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Thought for the Day: How a Proselyte Handles Shabbos (Non)Observance

As I mentioned, the budding (that's the wrong word, but you get what I mean) proselyte is expected to keep all of the mitzvos that he can.  One that he can't (and was sort of comic relief on top of everything else that had been thrown at me) is the mitzvah of t'vilas keilim/immersion of vessels that were acquired from a non-Jew.  Clearly, since he is still a non-Jew, he can't do that mitzvah.  ברית מילה  (or its equivalent in the case the proselyte is already circumcised, הטפת דם/a drop of blood from guess where) for the male proselyte cannot be performed simply because the word "ברית" means covenant/contract/alliance and that can't be done without the agreement of both parties.  That, in fact, is why Avraham Avinu waited till he was 99 to perform his circumcision.

Then there is the issue of Shabbos... again, as mentioned, a non-Jew is not allowed to keep Shabbos, which presents a real problem for the proselyte who needs to learn how to keep Shabbos.  The basic scheme, of course, is to do one act that definitely violates Shabbos to steer clear of that capital offense.  As mentioned (I know, I've already mentioned that I mentioned this before), it is a bit of a challenge to violate Shabbos at a Torah level.

That brings us back to Avraham Avinu, who spent a good fraction of his life where his status vis-à-vis Jew vs non-Jew was murky.  That makes things even more difficult than for the proselyte who is decidedly not Jewish.  Avraham Avinu needed to find a way to do something that would not be a violation of Shabbos for a Jew, but would be a violation of Shabbos for a non-Jew.  I had heard that he accomplished that by wearing tzitzis.  The logic being that a Jew is commanded to wear tzitzis, so they are a required part of his garment.  Since a non-Jew, though, is not commanded to wear tzitzis, those tassels are just being carried -- clear violation of Shabbos.  Well done.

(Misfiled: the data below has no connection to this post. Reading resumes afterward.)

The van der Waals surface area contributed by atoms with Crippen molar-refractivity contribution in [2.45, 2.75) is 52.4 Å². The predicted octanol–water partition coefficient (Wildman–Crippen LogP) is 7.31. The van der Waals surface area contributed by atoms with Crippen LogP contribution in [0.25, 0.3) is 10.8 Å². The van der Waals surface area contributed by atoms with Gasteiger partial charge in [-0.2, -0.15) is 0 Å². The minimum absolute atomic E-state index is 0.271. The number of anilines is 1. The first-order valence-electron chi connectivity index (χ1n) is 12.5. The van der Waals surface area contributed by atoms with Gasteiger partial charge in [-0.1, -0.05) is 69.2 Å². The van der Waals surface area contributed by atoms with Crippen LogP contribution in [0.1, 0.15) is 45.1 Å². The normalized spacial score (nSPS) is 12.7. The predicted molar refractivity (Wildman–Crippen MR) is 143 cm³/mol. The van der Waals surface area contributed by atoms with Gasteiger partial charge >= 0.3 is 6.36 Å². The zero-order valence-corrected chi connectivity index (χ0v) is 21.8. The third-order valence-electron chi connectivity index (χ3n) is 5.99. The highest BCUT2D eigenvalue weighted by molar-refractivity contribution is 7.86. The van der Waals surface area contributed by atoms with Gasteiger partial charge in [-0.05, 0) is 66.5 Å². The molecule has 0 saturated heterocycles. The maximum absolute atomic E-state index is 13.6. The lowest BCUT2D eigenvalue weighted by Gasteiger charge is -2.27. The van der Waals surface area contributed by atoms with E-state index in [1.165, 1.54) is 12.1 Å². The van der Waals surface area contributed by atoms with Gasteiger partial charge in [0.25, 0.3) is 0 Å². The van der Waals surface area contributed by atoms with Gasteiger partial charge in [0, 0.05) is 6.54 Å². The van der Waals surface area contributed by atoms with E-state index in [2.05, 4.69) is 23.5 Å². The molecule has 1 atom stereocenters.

Well... after the analysis I did in (as mentioned :) ), though, I thought about that idea a bit more.  Hmm, thought I, the non-Jew is not carrying them in his hand, they are on his clothes.  That means that even though he is not required to wear them, their attachment to his clothes is likely not more than only violation at the Rabbinic level (and perhaps not even a violation at all).  So maybe the violation only needs to be at a Rabbinic level?  With all that murkiness that I had caused in my own understanding, I approached R' Fuerst for clarification.

I asked him if the violation of a proselyte needs to be Torah or Rabbinic.  He confirmed (as I expected) that it had to be a Torah violation.  I asked him about Avraham Avinu and told him about the tzitzis scheme I had heard.  His response: "How do they know what he wore?"  (I love talking to R' Fuerst.  Straight answers, not fooling around.)  So what did Avraham Avinu do?  R' Fuerst said there are two basic approaches.  (1) He shlepped stuff around.  That is, "keeping Shabbos" for a Jew means the specific 39 categories of forbidden labors.  For a non-Jew, though, it simply means keeping a day of rest.  Hence, things we wouldn't do because "it's not in the spirit of Shabbos" would be actual violations at the Torah level for a non-Jew.  (2) Our day runs from sundown to sundown; while a non-Jew's day runs from midnight to midnight.  Plenty of hours where actual forbidden labors could be performed at times that are not Shabbos for a Jew, but that are Shabbos for a non-Jew.

I'd just like to end with some understanding of "what's the big deal anyway" with a non-Jew keeping Shabbos.  The Torah says that Shabbos is a אות/sign/emblem/etc between HaShem and the Jewish people.  Shabbos observance is not just another mitzvah, it is the mitzvah that most publicly declares our unique and exclusive relationship.  To put that in perspective: Ask most ladies if you can borrow this or that piece of jewelry and they are probably more than happy to accommodate.  Even very expensive bling.  Now ask her if you can borrow the plain, gold band that her husband gave her under the chuppah when they got married.  Let me know how that goes for you.


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